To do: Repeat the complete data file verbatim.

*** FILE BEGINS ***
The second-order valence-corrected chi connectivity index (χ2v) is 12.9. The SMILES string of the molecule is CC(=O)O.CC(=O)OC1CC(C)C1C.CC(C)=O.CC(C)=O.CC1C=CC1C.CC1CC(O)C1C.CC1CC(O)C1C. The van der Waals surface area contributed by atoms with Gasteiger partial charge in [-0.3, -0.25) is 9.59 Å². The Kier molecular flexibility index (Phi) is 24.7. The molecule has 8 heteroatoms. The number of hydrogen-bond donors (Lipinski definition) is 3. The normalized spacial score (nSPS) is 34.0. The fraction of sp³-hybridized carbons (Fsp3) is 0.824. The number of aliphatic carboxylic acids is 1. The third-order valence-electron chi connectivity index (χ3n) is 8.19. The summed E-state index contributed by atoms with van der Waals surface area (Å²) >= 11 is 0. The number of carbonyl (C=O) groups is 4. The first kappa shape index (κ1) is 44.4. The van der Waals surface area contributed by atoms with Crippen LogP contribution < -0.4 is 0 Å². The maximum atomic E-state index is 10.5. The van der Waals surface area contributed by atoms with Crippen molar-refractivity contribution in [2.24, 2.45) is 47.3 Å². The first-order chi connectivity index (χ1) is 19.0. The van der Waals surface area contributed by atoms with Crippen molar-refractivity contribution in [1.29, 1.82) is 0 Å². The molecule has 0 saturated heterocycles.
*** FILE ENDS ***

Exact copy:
The second-order valence-corrected chi connectivity index (χ2v) is 12.9. The SMILES string of the molecule is CC(=O)O.CC(=O)OC1CC(C)C1C.CC(C)=O.CC(C)=O.CC1C=CC1C.CC1CC(O)C1C.CC1CC(O)C1C. The van der Waals surface area contributed by atoms with Gasteiger partial charge in [-0.3, -0.25) is 9.59 Å². The Kier molecular flexibility index (Phi) is 24.7. The molecule has 8 heteroatoms. The number of hydrogen-bond donors (Lipinski definition) is 3. The normalized spacial score (nSPS) is 34.0. The fraction of sp³-hybridized carbons (Fsp3) is 0.824. The number of aliphatic carboxylic acids is 1. The third-order valence-electron chi connectivity index (χ3n) is 8.19. The summed E-state index contributed by atoms with van der Waals surface area (Å²) >= 11 is 0. The number of carbonyl (C=O) groups is 4. The first kappa shape index (κ1) is 44.4. The van der Waals surface area contributed by atoms with Crippen LogP contribution < -0.4 is 0 Å². The maximum atomic E-state index is 10.5. The van der Waals surface area contributed by atoms with Crippen molar-refractivity contribution in [2.24, 2.45) is 47.3 Å². The first-order chi connectivity index (χ1) is 19.0. The van der Waals surface area contributed by atoms with Crippen molar-refractivity contribution in [1.29, 1.82) is 0 Å². The molecule has 0 saturated heterocycles.